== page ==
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PLoS One. 2017 May 4;12(5):e0176810. doi: 10.1371/journal.pone.0176810. eCollection 2017.

Data quality and factor analysis of the Danish version of the Relationship Scale Questionnaire.

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Department of Psychology, University of Southern Denmark, Odense, Denmark.
Research Centre for Cancer Diagnosis in Primary Care (CaP), Research Unit for General Practice, Department of Public Health, Aarhus University, Aarhus, Denmark.



The Relationship Scale Questionnaire (RSQ) is a widely-used measure of adult attachment, but whether the results obtained by the RSQ fit the attachment construct has only been examined to a limited extent.


The objectives of this study were to investigate the psychometric properties of the Danish translation of the RSQ and to test whether the results are consistent with the hypothesized model of attachment.


The study included two samples: 602 general practitioners and 611 cancer patients. The two samples were analyzed separately. Data quality was assessed by mean, median and missing values for each item, floor and ceiling effects, average inter-item correlations and Cronbach's α for each subscale. Test-retest was assessed by intra-class correlations among 76 general practitioners. A confirmatory factor analysis was conducted to establish evidence of the four proposed subscales. Due to an inadequate fit of the model, data was randomly split into two equally sized subsamples and an exploratory factor analysis was conducted for all 30 items in the first subsample comprised of 286 cancer patients and 285 general practitioners. The EFA yielded a three-factor structure which was validated through a confirmatory factor analyses in a second subsample comprised of 278 cancer patients and 289 general practitioners.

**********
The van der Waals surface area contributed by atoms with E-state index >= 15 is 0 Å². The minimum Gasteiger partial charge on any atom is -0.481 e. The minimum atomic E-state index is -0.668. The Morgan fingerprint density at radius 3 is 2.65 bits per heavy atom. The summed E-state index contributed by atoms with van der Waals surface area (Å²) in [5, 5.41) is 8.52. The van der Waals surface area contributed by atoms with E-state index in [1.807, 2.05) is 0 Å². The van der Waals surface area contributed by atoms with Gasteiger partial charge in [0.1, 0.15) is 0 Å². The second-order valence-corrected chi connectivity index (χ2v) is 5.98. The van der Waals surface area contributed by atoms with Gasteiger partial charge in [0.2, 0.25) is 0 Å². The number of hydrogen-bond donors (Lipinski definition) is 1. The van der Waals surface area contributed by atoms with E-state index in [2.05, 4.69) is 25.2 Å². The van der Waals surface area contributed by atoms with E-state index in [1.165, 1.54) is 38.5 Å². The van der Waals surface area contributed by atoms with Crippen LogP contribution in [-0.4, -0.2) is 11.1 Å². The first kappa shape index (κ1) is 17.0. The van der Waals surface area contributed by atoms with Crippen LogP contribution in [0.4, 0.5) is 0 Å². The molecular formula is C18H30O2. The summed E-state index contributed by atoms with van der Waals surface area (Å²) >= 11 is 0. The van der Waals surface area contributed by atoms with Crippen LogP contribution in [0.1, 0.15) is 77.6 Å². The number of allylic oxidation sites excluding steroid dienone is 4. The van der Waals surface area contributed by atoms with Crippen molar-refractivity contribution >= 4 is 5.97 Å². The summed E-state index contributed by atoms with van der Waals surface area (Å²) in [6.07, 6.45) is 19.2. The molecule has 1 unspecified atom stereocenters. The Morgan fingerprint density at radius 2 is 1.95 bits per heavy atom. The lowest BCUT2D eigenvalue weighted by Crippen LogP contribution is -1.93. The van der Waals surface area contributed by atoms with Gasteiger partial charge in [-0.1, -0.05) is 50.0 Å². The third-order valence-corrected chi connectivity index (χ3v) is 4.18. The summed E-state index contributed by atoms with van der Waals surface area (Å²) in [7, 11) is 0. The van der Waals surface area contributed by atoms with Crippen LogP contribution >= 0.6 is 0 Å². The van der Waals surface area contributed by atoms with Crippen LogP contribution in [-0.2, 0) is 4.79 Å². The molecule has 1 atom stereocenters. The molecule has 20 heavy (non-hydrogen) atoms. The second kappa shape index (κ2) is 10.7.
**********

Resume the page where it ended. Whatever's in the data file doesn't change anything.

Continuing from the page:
The data quality of the RSQ was generally good, except low internal consistency and low to moderate test-retest reliability. The four subscales of the RSQ were not confirmed by the confirmatory factor analysis. An exploratory factor analysis suggested a three-factor solution for both general practitioners and patients, which accounted for 61.1% of the variance among general practitioners and 62.5% among patients. The new three-factor solution was verified in a confirmatory factor analyses.


The proposed four-factor model of the RSQ could not be confirmed in this study. Similar challenges have been found by other studies validating the RSQ. An alternative three-factor structure was found for the RSQ.

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